Baron Amherst remained in the service of the Crown during the war—albeit in Great Britain rather than North America—where he organized the defense against the proposed Franco-Spanish Armada of 1779. Nonetheless, his previous service in the French and Indian War meant he remained popular in New England. Amherst is infamous for recommending, in a letter to a subordinate, the use of smallpox-covered blankets in warfare against the Native Americans along with any "other method that can serve to Extirpate this Execrable Race". For this reason, there have been occasional ad hoc movements. Suggested new names have included "Emily", after Emily Dickinson. Amherst celebrated its 250th anniversary in 2009; the Amherst 250th Anniversary Celebration Committee and Amherst Historical Society organized events, including a book published by the Historical Society and written by Elizabeth M. Sharpe, Amherst A to Z. According to the United States Census Bureau, Amherst has a total area of 27.7 square miles, of which 27.6 square miles are land and 0.12 square miles, or 0.48%, are water.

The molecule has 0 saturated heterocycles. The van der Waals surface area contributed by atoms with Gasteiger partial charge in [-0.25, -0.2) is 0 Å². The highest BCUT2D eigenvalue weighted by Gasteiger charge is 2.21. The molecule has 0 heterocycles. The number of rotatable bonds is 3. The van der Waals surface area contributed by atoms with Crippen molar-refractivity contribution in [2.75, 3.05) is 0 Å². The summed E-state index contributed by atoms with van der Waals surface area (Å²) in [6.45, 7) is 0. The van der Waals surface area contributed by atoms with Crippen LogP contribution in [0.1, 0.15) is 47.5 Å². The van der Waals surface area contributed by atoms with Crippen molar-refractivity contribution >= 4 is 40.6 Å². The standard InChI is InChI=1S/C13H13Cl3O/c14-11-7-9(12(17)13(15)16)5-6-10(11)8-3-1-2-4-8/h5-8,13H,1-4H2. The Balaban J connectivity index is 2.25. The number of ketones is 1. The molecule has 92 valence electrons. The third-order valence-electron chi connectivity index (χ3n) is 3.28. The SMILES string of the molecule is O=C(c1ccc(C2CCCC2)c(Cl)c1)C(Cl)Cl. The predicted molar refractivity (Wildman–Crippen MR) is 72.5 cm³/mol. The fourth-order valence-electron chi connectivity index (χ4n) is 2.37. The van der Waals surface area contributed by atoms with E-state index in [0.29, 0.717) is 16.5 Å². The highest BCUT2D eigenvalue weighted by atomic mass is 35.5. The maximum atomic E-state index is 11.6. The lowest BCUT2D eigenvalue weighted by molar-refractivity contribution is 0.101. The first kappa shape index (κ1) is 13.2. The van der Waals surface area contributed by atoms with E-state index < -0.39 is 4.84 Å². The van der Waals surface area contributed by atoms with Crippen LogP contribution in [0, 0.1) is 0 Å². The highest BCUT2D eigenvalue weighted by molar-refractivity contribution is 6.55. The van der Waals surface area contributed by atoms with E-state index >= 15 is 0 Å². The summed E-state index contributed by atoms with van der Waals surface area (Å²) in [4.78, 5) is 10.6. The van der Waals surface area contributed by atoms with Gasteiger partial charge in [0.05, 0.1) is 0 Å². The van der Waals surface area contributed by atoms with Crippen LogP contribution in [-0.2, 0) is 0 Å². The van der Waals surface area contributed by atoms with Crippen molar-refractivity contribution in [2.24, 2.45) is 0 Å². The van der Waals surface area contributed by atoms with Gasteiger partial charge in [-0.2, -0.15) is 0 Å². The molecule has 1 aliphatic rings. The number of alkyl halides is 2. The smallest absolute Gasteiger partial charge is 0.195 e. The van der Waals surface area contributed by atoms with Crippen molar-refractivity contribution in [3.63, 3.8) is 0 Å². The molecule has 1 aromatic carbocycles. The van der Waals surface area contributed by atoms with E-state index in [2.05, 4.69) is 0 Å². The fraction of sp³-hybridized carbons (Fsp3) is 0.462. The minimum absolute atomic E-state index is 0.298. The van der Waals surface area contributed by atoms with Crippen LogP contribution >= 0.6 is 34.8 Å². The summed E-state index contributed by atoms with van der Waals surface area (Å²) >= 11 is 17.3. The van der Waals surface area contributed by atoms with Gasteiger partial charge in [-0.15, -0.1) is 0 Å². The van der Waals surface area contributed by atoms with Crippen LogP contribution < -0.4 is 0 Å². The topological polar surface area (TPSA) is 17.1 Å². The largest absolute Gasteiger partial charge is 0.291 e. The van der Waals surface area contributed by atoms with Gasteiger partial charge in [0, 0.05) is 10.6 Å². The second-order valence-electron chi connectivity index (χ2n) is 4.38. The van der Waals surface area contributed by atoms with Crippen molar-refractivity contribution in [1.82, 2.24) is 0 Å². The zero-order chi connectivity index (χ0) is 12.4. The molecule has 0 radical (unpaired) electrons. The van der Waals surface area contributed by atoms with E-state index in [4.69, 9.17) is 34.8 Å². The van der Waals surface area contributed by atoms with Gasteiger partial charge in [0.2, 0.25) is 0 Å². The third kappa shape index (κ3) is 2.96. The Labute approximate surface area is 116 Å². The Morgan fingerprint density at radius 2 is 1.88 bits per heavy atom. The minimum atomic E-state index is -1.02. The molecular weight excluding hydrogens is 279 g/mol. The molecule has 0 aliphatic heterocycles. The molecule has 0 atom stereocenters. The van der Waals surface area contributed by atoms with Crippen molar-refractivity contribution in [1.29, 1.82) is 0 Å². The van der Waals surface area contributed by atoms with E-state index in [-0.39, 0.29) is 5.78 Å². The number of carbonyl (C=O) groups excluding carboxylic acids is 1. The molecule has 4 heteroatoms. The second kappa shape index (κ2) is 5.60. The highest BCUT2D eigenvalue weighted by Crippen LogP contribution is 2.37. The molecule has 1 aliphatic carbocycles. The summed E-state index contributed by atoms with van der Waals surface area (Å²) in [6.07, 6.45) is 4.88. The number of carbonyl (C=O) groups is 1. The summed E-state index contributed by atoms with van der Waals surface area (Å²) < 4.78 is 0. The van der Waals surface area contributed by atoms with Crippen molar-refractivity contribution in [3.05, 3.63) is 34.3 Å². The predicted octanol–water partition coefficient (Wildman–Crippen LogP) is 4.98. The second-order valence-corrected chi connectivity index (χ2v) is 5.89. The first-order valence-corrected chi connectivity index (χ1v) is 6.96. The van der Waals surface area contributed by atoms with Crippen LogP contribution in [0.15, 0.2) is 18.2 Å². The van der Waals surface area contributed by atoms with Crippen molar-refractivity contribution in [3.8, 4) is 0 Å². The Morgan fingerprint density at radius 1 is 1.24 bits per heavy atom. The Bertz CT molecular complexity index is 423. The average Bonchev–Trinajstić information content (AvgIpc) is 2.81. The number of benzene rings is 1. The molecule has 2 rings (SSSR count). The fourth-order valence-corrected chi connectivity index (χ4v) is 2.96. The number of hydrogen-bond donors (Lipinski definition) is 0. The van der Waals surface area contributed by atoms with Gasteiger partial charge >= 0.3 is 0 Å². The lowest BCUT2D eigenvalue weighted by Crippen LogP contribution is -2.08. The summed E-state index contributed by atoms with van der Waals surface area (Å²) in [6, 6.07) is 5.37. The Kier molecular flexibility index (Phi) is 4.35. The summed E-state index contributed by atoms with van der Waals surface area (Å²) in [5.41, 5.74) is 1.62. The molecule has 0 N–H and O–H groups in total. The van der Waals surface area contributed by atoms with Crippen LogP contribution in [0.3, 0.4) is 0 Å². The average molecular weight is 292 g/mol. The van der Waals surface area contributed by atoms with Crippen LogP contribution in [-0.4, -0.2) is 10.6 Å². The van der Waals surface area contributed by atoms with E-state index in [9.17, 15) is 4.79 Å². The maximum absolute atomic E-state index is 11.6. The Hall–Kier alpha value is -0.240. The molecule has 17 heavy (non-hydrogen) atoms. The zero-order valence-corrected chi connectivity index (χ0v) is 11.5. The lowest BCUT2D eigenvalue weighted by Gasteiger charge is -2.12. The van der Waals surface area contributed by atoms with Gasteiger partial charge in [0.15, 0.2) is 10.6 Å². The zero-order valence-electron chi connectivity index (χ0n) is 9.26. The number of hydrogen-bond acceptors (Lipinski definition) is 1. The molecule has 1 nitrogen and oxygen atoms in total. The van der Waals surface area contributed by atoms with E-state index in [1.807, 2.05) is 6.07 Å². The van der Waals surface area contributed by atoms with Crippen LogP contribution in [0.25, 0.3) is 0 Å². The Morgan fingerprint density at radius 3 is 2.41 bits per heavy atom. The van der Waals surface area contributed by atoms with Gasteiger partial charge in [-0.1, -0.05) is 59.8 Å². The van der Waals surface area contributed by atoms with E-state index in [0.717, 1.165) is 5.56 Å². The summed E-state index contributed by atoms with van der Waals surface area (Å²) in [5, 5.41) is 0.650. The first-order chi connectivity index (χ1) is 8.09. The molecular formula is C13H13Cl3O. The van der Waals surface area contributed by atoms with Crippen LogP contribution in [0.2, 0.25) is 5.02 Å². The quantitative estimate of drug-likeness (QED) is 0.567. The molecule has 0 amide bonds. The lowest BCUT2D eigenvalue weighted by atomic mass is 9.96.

The town is bordered by Hadley to the west and Leverett to the north, Shutesbury and Belchertown to the east, Granby and South Hadley to the south. The highest point in the town is on the northern shoulder of Mount Norwottuck at the southern border of the town; the town is nearly equidistant from both the southern state lines. Amherst's ZIP Code of 01002 is the second-lowest number in the continental United States after Agawam. Amherst has a humid continental climate that under the Köppen system marginally falls into the warm-summer category, it is interchangeable with the hot-summer subtype dfa with July means hovering around 71.4 °F. Winters are cold and snowy, albeit daytime temperatures remain above freezing. Under the 2012 USDA Plant Hardiness Zone system, Amherst is in zone 5b; as of the 2010 U. S. Census, there were 37,819 people, 9,259 households, 4,484 families residing in the town. There were 9,711 housing units; the racial makeup of the town was 76.9% White, 5.4% Black or African American, 0.2% Native American, 10.9% Asian, 0.03% Pacific Islander, 2.4% some other race, 4.1% from two or more races.